Trailers are an under-appreciated art form insofar that many times they’re seen as vehicles for showing footage, explaining films away, or showing their hand about what moviegoers can expect. Foreign, domestic, independent, big budget: I celebrate all levels of trailers and hopefully this column will satisfactorily give you a baseline of what beta wave I’m operating on, because what better way to hone your skills as a thoughtful moviegoer than by deconstructing these little pieces of advertising? Some of the best authors will tell you that writing a short story is a lot harder than writing a long one, that you have to weigh every sentence. What better medium to see how this theory plays itself out beyond that than with movie trailers?

Sleep Tight (Mientras Duermes) Trailer

Luis Tosar.

The name may not mean much around here but those who have seen 2010′s excellent Even The Rain will agree that the man is an actor capable of more than just inhabiting a part. The fact that you not only have Tosar playing the part of a maniacal sociopath but that you have co-screenwriter/co-director of the [REC] films, Jaume Balaguero, helming the directing duties is a one-two combo that thrills me even before the trailer gets going.

As it stands, though, the trailer is thrilling.

It starts out one way only to veer in a completely different direction. Tosar seems to appear, initially, as the goofy, chipper concierge but the tone changes to something really dark. Now, where we would usually get an explanation of why this guy would be targeting someone, none is forthcoming. What’s he pumping into her shampoo, why the hell is he putting a bruised apple in the fridge, and, more importantly, why does a little girl seem to know what is going on?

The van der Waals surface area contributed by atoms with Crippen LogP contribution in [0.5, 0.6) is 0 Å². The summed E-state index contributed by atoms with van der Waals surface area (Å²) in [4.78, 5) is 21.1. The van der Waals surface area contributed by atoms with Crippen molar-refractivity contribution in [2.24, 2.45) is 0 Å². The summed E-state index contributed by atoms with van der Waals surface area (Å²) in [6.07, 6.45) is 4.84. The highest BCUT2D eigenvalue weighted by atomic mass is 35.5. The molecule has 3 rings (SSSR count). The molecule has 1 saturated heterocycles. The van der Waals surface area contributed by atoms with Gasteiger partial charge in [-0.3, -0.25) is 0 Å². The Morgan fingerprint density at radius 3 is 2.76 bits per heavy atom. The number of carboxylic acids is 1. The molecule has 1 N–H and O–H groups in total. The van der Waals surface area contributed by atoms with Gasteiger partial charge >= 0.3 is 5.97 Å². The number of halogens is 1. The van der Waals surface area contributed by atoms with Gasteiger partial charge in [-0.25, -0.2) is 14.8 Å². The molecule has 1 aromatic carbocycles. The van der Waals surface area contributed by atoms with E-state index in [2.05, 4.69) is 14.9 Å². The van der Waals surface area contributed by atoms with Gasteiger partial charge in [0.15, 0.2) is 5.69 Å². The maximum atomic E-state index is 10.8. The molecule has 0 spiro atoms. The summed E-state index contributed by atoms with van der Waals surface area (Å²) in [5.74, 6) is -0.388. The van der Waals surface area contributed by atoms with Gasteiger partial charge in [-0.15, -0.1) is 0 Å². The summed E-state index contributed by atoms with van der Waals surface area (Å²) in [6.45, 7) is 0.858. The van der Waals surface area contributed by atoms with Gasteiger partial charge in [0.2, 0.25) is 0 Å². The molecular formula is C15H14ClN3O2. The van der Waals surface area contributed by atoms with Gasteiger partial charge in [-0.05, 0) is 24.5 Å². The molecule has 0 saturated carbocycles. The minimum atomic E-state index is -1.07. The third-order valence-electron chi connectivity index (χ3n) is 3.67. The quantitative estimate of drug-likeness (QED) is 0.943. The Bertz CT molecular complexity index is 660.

Tosar seems to have a rather communicative relationship with this kid, again for unexplained reasons, but then just as soon as you try and wonder why the hell this potential snitch is still standing on her two feet, the action ratchets up. He’s in fisticuffs with some guy, he’s chasing Miss Clara around like a wild jackal, he’s doing things at night and during the day, and all the while we’re not given any information whatsoever about why any of this is happening.

I’m unsure how things will end and that is, perhaps, the most completely refreshing part of the story we’re being presented. For this genre, a trailer showing restraint is a rare gem indeed.

Getting Up: The TEMPT ONE Story Trailer

After Exit Through The Gift Shop redefined what street art can be, people are warm to the idea of an artist who redefines the spaces in-between museums and galleries, who uses the streets as their canvas, this is a movie that seems to have less to do with the mystery behind the art than it is with the humanity behind it.

First-time feature documentary filmmaker Caskey Ebeling comes out of the gate with this trailer that redefines the feel-good story.

There is much love for this artist, Tempt, in what he brought to the craft of graffiti as we see the guy’s work and how well respected he was. Where I thought the trailer was going to zig, it decided to zag and we find ourselves looking at this once vibrant man felled by ALS, one of the more heinous afflictions to ever happen to any human being. Again, where I thought was going was not meant to be.

Instead of seeing how this man ends life, we see someone coming in to try and help him break through what is a prison sentence inside one’s own body, torture without pain or expressiveness, and this trailer kicks it up a few notches. Where there is sadness there is rage to reach out and try something new. There are flashes of hope, flourishes of something beautiful happening but it all ends too fast to really see whether this artist will be able to make a connection where once there was nothing. It’s of no matter, however, as what’s presented here is quick, gets right to the point, strikes at the heart, and doesn’t relent. Sadness can be a powerful thing if harnessed right and I think that’s done well in this trailer.